Language Selection

English French German Italian Portuguese Spanish

Technology Rivals Lobby to Break Microsoft’s Hold Over European Governments

A European plan to advise governments on software purchases has set off a lobbying battle this summer between the U.S. software giant Microsoft and its rivals Google, I.B.M., Red Hat and Oracle over a set of guidelines that could redefine the competitive landscape for proprietary and open-source software.

The focus is a document called the European Interoperability Framework, a recommendation by the European Commission that national, provincial and local governments in the 27-nation European Union will consult when buying software. Open-source software advocates including Google, International Business Machine, Oracle and Red Hat, through a lobbying group, are pushing for a strong endorsement of open-source platforms in the document.

The outcome of the debate has the potential to erode Microsoft’s significant public-sector market lead in Europe by encouraging governments to buy open-source software, which currently runs a tiny fraction of government systems.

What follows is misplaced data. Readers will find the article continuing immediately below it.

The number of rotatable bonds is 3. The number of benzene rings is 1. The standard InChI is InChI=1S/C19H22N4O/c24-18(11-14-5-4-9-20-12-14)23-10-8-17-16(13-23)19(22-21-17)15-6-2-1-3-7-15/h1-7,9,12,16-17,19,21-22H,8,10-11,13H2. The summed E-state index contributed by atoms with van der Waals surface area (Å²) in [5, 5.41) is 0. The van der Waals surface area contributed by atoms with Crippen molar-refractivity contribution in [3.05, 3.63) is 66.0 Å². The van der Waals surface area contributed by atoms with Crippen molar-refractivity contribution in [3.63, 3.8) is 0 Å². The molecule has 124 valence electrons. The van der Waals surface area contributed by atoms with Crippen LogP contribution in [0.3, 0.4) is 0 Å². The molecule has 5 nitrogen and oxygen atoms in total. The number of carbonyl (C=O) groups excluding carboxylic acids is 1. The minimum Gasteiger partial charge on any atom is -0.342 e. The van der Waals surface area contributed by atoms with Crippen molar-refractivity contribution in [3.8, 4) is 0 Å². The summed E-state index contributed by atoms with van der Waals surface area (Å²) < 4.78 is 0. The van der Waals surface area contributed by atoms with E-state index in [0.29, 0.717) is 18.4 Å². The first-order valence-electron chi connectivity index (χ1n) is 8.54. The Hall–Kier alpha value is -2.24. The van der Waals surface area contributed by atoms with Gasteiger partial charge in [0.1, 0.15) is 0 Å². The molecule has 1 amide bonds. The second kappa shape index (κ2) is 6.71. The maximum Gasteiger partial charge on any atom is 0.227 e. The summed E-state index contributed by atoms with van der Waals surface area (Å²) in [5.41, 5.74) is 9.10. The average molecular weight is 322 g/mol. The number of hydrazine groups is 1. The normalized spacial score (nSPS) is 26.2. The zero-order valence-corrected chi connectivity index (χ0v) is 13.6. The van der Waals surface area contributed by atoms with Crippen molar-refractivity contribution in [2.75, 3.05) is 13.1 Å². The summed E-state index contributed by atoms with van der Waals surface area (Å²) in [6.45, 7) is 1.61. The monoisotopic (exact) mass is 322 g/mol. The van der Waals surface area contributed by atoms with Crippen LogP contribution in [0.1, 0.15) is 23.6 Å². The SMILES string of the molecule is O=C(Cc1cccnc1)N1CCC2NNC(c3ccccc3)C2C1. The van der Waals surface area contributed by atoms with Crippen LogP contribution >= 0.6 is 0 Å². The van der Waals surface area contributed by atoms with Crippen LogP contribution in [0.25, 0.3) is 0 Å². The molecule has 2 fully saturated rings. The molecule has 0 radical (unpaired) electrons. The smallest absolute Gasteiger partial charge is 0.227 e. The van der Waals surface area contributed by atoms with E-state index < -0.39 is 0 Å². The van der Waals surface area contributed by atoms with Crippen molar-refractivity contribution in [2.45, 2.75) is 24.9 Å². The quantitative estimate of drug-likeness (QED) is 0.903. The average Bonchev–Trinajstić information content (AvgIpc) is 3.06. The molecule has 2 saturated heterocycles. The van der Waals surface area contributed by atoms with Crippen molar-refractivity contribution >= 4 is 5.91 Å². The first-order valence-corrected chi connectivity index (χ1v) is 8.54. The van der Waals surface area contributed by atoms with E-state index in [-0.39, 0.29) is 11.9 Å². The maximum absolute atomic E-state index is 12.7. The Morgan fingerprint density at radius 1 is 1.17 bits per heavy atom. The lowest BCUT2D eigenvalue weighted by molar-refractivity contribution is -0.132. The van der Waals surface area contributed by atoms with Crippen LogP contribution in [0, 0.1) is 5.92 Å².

rest here




More in Tux Machines

The Internet Without Connection, Free Endless OS For Emerging Markets

There are four billion people on the planet without PCs or access to affordable personal computers. That figure should surely be tempered with some contextualization i.e. not everybody actually wants to have an Internet connection and many traditional, native or bucolic ways of live do still exist on the planet. Regardless, there are a batch of global initiatives in existence which seek to give computer access to every man, woman and especially child. Endless OS is one such project. The free operating system has been designed explicitly to work in the expensive or restrictive Internet data conditions that often exist in emerging markets where fabulously affordable broadband has yet to arrive. The software itself is built to provide useful information and educational content, with or without an Internet connection. Read more